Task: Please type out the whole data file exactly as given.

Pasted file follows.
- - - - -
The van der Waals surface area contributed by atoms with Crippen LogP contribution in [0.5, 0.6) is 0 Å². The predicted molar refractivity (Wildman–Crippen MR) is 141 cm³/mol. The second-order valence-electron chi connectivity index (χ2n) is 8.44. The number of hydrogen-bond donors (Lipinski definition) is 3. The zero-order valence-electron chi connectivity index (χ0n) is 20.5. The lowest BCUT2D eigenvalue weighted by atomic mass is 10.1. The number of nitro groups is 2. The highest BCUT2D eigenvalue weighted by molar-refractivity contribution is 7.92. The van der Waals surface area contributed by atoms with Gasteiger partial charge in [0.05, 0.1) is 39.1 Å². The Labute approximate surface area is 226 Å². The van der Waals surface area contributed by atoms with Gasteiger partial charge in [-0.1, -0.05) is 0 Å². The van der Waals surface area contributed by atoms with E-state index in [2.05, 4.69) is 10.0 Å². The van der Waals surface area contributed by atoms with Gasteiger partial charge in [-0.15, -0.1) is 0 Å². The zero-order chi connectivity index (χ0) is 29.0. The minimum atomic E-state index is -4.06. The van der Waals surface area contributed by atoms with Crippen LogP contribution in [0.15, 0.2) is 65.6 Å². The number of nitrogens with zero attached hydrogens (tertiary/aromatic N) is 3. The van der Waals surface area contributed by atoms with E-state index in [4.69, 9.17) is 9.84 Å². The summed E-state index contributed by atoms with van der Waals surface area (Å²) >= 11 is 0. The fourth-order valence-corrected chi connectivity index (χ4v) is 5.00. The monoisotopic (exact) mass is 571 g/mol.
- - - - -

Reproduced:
The van der Waals surface area contributed by atoms with Crippen LogP contribution in [0.5, 0.6) is 0 Å². The predicted molar refractivity (Wildman–Crippen MR) is 141 cm³/mol. The second-order valence-electron chi connectivity index (χ2n) is 8.44. The number of hydrogen-bond donors (Lipinski definition) is 3. The zero-order valence-electron chi connectivity index (χ0n) is 20.5. The lowest BCUT2D eigenvalue weighted by atomic mass is 10.1. The number of nitro groups is 2. The highest BCUT2D eigenvalue weighted by molar-refractivity contribution is 7.92. The van der Waals surface area contributed by atoms with Gasteiger partial charge in [0.05, 0.1) is 39.1 Å². The Labute approximate surface area is 226 Å². The van der Waals surface area contributed by atoms with Gasteiger partial charge in [-0.1, -0.05) is 0 Å². The van der Waals surface area contributed by atoms with E-state index in [2.05, 4.69) is 10.0 Å². The van der Waals surface area contributed by atoms with Gasteiger partial charge in [-0.15, -0.1) is 0 Å². The zero-order chi connectivity index (χ0) is 29.0. The minimum atomic E-state index is -4.06. The van der Waals surface area contributed by atoms with Crippen LogP contribution in [0.15, 0.2) is 65.6 Å². The number of nitrogens with zero attached hydrogens (tertiary/aromatic N) is 3. The van der Waals surface area contributed by atoms with E-state index in [4.69, 9.17) is 9.84 Å². The summed E-state index contributed by atoms with van der Waals surface area (Å²) >= 11 is 0. The fourth-order valence-corrected chi connectivity index (χ4v) is 5.00. The monoisotopic (exact) mass is 571 g/mol.